This article was published on ICMI.
One recent Harvard Business Review study that examined 1,700 organizations across eight countries found that in every country studied, increased diversity equaled increased innovation – and the more dimensions of diversity represented, the stronger the relationship. Companies with above-average diversity experience see 19% points higher innovation revenues and 9% points higher earnings before interest (EBIT) margins.
I’m quite passionate about diversity. I sit on the board of advisers for the International Association of Outsourcing Professionals (IAOP) Women Empowerment, Leadership and Diversity Chapter, among many other endeavors for promoting diversity and inclusion in the workplace.
So, I find it frustrating that despite all the upside in having a diverse workforce, less than 40% of organizations foster conditions for enabling diversity. These conditions include fair employment practices such as equal pay, participative leadership, top management’s support of diversity and open communication practices.
It’s not just a case of inequality – it’s a lost revenue opportunity.
So, how can we do better?
Focus on Intervention, not Just Bias Reduction
Tooling up employees to actively intervene in bias situations builds confidence and awareness and increases collective accountability.
Invite Non-Manager to Foster Communication Across the Organization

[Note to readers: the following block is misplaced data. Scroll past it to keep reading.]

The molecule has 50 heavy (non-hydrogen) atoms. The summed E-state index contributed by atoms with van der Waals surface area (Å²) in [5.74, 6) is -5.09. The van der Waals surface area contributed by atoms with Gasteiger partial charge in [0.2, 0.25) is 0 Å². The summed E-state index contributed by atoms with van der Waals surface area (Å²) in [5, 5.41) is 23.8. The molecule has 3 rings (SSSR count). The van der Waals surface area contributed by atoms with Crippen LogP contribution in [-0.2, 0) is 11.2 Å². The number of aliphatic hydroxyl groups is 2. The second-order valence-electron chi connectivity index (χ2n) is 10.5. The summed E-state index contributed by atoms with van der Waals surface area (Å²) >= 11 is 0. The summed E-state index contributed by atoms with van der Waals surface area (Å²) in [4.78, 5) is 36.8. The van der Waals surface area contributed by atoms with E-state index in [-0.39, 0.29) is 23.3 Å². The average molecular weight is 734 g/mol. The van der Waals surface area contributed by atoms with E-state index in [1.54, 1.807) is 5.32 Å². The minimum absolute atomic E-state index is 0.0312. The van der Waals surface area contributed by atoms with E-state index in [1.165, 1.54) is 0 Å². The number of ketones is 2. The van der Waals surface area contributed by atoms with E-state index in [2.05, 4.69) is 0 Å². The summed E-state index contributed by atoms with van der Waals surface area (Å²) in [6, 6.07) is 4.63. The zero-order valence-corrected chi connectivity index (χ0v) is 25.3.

Organizations’ diversity efforts often focus on recruitment and promotions – though realistically, these are just symptoms of wider issues in organizational culture. To understand and target the root of the problem, organizations must include employees at all levels in the hierarchy.
Keep the Conversation Going to Stay Accountable
Many organizations today are treating the push for diversity simply as "a box to tick", and once the action is completed it can be put aside. Yet to be truly effective, this needs to be an ongoing conversation with results measured over time.
Be Flexible - in Both Content and Delivery
Every organization is unique, with different needs and challenges. While you should start with a plan, be sure to talk to employees to hear their challenges, interests, and biases, and incorporate this feedback into the program as you go. Feedback is key.
This piece was excerpted and modified from VXI’s CX Trend eBook.
Heidi Solomon-Orlick is a BPO industry veteran with significant consultative sales, operations and executive leadership experience. Prior to her first stint with VXI, Heidi was with a leading global IT/BPO company where she was a multiyear winner of both the President's Club and Rock Award (2012-2016) for generating the highest annualized revenues and surpassing sales and profitability targets. She currently serves as a co-chair of the IAOP’s Women Empowerment, Leadership & Diversity Chapter. A frequent industry speaker on workforce diversity and women empowerment, Heidi has held senior roles in nearly half a dozen customer-care organizations. She resides in Henniker, NH.